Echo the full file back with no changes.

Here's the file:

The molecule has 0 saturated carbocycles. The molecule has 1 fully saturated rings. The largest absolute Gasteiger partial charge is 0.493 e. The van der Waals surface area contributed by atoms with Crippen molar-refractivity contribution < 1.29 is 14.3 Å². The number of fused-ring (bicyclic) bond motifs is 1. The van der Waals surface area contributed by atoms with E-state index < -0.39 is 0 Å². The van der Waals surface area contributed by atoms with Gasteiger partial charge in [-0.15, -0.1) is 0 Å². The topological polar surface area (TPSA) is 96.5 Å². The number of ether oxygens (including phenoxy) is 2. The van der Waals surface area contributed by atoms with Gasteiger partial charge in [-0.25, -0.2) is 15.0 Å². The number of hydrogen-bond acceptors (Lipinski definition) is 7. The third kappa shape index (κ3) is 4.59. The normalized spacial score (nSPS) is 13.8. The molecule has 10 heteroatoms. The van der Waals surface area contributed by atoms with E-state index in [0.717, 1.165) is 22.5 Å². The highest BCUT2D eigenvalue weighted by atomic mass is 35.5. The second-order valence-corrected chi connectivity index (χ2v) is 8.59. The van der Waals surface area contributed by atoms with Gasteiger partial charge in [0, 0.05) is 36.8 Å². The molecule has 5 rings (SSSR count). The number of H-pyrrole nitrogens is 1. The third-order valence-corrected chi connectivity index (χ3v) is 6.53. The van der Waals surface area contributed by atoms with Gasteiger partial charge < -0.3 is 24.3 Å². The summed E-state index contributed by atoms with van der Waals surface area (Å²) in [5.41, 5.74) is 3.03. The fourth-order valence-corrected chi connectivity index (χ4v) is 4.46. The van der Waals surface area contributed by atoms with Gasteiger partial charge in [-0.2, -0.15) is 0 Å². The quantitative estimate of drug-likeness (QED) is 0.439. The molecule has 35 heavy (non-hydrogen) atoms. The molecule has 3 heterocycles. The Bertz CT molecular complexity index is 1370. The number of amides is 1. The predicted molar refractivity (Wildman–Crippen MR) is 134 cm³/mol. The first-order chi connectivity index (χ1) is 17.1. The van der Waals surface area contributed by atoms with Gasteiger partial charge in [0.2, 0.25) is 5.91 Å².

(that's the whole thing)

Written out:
The molecule has 0 saturated carbocycles. The molecule has 1 fully saturated rings. The largest absolute Gasteiger partial charge is 0.493 e. The van der Waals surface area contributed by atoms with Crippen molar-refractivity contribution < 1.29 is 14.3 Å². The number of fused-ring (bicyclic) bond motifs is 1. The van der Waals surface area contributed by atoms with E-state index < -0.39 is 0 Å². The van der Waals surface area contributed by atoms with Gasteiger partial charge in [-0.15, -0.1) is 0 Å². The topological polar surface area (TPSA) is 96.5 Å². The number of ether oxygens (including phenoxy) is 2. The van der Waals surface area contributed by atoms with Gasteiger partial charge in [-0.25, -0.2) is 15.0 Å². The number of hydrogen-bond acceptors (Lipinski definition) is 7. The third kappa shape index (κ3) is 4.59. The normalized spacial score (nSPS) is 13.8. The molecule has 10 heteroatoms. The van der Waals surface area contributed by atoms with E-state index in [0.717, 1.165) is 22.5 Å². The highest BCUT2D eigenvalue weighted by atomic mass is 35.5. The second-order valence-corrected chi connectivity index (χ2v) is 8.59. The van der Waals surface area contributed by atoms with Gasteiger partial charge in [0, 0.05) is 36.8 Å². The molecule has 5 rings (SSSR count). The number of H-pyrrole nitrogens is 1. The third-order valence-corrected chi connectivity index (χ3v) is 6.53. The van der Waals surface area contributed by atoms with Gasteiger partial charge < -0.3 is 24.3 Å². The summed E-state index contributed by atoms with van der Waals surface area (Å²) in [5.41, 5.74) is 3.03. The fourth-order valence-corrected chi connectivity index (χ4v) is 4.46. The van der Waals surface area contributed by atoms with Gasteiger partial charge in [-0.2, -0.15) is 0 Å². The quantitative estimate of drug-likeness (QED) is 0.439. The molecule has 35 heavy (non-hydrogen) atoms. The molecule has 3 heterocycles. The Bertz CT molecular complexity index is 1370. The number of amides is 1. The predicted molar refractivity (Wildman–Crippen MR) is 134 cm³/mol. The first-order chi connectivity index (χ1) is 17.1. The van der Waals surface area contributed by atoms with Gasteiger partial charge in [0.2, 0.25) is 5.91 Å².